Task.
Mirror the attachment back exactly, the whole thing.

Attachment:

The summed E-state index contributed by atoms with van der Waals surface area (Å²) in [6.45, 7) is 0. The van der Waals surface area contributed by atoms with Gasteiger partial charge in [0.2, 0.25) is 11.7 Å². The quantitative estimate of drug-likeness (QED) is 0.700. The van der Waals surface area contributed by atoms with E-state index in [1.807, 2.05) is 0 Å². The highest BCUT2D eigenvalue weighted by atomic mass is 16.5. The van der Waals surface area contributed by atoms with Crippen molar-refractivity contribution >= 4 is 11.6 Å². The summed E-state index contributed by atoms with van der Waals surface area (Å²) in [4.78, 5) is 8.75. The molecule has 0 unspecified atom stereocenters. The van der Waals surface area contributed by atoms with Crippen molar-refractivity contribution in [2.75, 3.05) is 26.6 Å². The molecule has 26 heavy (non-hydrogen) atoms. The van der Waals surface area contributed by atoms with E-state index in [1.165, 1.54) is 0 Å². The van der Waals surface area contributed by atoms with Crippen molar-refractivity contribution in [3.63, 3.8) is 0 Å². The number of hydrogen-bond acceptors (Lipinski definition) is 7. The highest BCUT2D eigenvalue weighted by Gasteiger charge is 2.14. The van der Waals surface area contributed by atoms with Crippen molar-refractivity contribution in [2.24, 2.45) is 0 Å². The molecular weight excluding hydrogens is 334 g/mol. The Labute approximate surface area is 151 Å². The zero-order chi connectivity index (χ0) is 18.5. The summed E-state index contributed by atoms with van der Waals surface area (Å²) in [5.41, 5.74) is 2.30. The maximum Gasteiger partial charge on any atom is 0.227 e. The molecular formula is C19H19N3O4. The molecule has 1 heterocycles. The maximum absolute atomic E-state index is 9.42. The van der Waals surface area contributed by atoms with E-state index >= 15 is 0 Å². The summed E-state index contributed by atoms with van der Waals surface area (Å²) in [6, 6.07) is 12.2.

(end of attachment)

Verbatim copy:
The summed E-state index contributed by atoms with van der Waals surface area (Å²) in [6.45, 7) is 0. The van der Waals surface area contributed by atoms with Gasteiger partial charge in [0.2, 0.25) is 11.7 Å². The quantitative estimate of drug-likeness (QED) is 0.700. The van der Waals surface area contributed by atoms with E-state index in [1.807, 2.05) is 0 Å². The highest BCUT2D eigenvalue weighted by atomic mass is 16.5. The van der Waals surface area contributed by atoms with Crippen molar-refractivity contribution >= 4 is 11.6 Å². The summed E-state index contributed by atoms with van der Waals surface area (Å²) in [4.78, 5) is 8.75. The molecule has 0 unspecified atom stereocenters. The van der Waals surface area contributed by atoms with Crippen molar-refractivity contribution in [2.75, 3.05) is 26.6 Å². The molecule has 26 heavy (non-hydrogen) atoms. The van der Waals surface area contributed by atoms with E-state index in [1.165, 1.54) is 0 Å². The van der Waals surface area contributed by atoms with Crippen molar-refractivity contribution in [3.63, 3.8) is 0 Å². The number of hydrogen-bond acceptors (Lipinski definition) is 7. The highest BCUT2D eigenvalue weighted by Gasteiger charge is 2.14. The van der Waals surface area contributed by atoms with Crippen molar-refractivity contribution in [2.24, 2.45) is 0 Å². The molecular weight excluding hydrogens is 334 g/mol. The Labute approximate surface area is 151 Å². The zero-order chi connectivity index (χ0) is 18.5. The summed E-state index contributed by atoms with van der Waals surface area (Å²) in [5.41, 5.74) is 2.30. The maximum Gasteiger partial charge on any atom is 0.227 e. The molecular formula is C19H19N3O4. The molecule has 1 heterocycles. The maximum absolute atomic E-state index is 9.42. The van der Waals surface area contributed by atoms with E-state index >= 15 is 0 Å². The summed E-state index contributed by atoms with van der Waals surface area (Å²) in [6, 6.07) is 12.2.